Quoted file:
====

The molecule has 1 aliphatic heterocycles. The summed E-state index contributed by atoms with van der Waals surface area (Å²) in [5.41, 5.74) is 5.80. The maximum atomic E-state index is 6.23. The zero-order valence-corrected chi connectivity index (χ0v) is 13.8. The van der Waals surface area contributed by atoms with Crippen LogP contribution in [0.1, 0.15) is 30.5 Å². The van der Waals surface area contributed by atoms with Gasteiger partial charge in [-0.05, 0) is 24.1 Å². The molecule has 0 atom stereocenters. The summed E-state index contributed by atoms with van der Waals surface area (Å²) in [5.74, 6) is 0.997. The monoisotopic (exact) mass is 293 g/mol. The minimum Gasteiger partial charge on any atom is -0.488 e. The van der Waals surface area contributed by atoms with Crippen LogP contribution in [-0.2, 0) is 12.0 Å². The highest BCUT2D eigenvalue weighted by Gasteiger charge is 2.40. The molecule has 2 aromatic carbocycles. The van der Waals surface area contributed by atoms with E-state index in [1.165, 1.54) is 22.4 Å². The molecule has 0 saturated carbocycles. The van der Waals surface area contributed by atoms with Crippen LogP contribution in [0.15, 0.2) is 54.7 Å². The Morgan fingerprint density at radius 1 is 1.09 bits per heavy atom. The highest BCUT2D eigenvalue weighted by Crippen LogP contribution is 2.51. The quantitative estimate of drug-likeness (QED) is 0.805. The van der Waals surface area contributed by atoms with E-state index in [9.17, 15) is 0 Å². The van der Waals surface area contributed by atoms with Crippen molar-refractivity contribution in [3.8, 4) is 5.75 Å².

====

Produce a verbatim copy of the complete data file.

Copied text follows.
The molecule has 1 aliphatic heterocycles. The summed E-state index contributed by atoms with van der Waals surface area (Å²) in [5.41, 5.74) is 5.80. The maximum atomic E-state index is 6.23. The zero-order valence-corrected chi connectivity index (χ0v) is 13.8. The van der Waals surface area contributed by atoms with Crippen LogP contribution in [0.1, 0.15) is 30.5 Å². The van der Waals surface area contributed by atoms with Gasteiger partial charge in [-0.05, 0) is 24.1 Å². The molecule has 0 atom stereocenters. The summed E-state index contributed by atoms with van der Waals surface area (Å²) in [5.74, 6) is 0.997. The monoisotopic (exact) mass is 293 g/mol. The minimum Gasteiger partial charge on any atom is -0.488 e. The van der Waals surface area contributed by atoms with Crippen LogP contribution in [-0.2, 0) is 12.0 Å². The highest BCUT2D eigenvalue weighted by Gasteiger charge is 2.40. The molecule has 2 aromatic carbocycles. The van der Waals surface area contributed by atoms with E-state index in [1.165, 1.54) is 22.4 Å². The molecule has 0 saturated carbocycles. The van der Waals surface area contributed by atoms with Crippen LogP contribution in [0.15, 0.2) is 54.7 Å². The Morgan fingerprint density at radius 1 is 1.09 bits per heavy atom. The highest BCUT2D eigenvalue weighted by Crippen LogP contribution is 2.51. The quantitative estimate of drug-likeness (QED) is 0.805. The van der Waals surface area contributed by atoms with E-state index in [9.17, 15) is 0 Å². The van der Waals surface area contributed by atoms with Crippen molar-refractivity contribution in [3.8, 4) is 5.75 Å².